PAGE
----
Peace of Mind with TDD
There’s also the peace of mind factor – which is my second favourite benefit. You have peace of mind because you can be a little more confident that your code is working when you use TDD. This is because you have tested your code unit by unit as you wrote the application in iterations. Rather than writing the application as a whole, then testing each publicly accessible component over and over again.
Now I know that there are days when you’re just “In the Zone” and you will know where all this stuff is, what to do, how this all ties in to the point where you do a functional test and you achieve absolute perfection! But there is a reason that this is regarded as a “marveled feat” because it’s almost impossible to do and you need everything to go your way (no distractions, stars have to be aligned etc). But know this, even though you have developed the app and have tested a single method of usage, what’s to say that when it’s used in other ways it will still work?
I know this from experience and the following will happen to you:
- You will miss things.
- You go over things several times and even then still, you will miss things.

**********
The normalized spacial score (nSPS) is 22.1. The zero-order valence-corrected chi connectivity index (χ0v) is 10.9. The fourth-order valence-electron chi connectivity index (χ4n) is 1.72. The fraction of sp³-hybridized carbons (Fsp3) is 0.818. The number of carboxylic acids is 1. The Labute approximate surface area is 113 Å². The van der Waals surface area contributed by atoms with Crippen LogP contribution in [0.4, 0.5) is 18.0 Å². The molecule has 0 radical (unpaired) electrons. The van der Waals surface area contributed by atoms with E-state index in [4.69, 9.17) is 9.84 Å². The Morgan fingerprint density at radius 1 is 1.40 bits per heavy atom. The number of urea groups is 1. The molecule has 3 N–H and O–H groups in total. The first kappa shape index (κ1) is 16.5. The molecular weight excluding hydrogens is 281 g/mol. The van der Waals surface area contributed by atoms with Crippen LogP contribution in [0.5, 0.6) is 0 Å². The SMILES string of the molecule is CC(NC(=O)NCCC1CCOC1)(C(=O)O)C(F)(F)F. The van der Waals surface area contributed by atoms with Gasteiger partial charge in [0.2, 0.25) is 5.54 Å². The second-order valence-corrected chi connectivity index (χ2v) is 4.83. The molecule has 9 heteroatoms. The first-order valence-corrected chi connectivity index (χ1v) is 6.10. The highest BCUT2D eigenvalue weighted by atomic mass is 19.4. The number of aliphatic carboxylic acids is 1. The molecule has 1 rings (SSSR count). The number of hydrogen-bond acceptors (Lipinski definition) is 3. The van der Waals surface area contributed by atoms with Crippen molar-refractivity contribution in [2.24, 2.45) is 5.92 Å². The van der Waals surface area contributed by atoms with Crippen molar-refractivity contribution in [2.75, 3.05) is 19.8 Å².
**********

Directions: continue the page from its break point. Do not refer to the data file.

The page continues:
- You do lengthy functional tests over and over again because you’re paranoid (you’ve missed things before).
- You get the “that was too easy” feeling and start checking again.
- Finally, there’s the part where you think you’ve got it all submitted it to the client and then they find that you’ve missed things.
Trust me, regardless of how good a developer you are, you are susceptible to missing things. I had a junior one time who seemed to be a bright kid. Knew a lot and had the some work ethic. The developer would make up stories about friends of theirs who code in this way and write “perfect code” – I’d shrug it off and simply refute that they haven’t tested enough.
Funny enough, the more we worked together, the more I noticed that this junior worked like the fabled “perfect code” developer, but when tested enough times, bugs upon bugs upon bugs would start cropping up – thankfully this relationship is in the past which is where it will stay. There will be no way I’d be recruiting this person again. This person does not inspire confidence and really gives me no peace of mind.
If the junior dev at least knew Unit Testing, then I’d sleep easier knowing that the code they wrote is backed up by Unit Tests. I know the units of the components developed works as intended and changes can be changes can be tested easily.
Anyway, I guess this fast 15 has again gone way over time. So I’ll wrap it up here. See you on tomorrow’s fast 15.
Want to know about TDD?
I understand that this is a very general post about TDD, so if you would like to know more check out the following links:
- Test Driven Development on Wikipedia.
- Unit Testing Screencast at Zend Casts.
- The PHPUnit Unit Testing Framework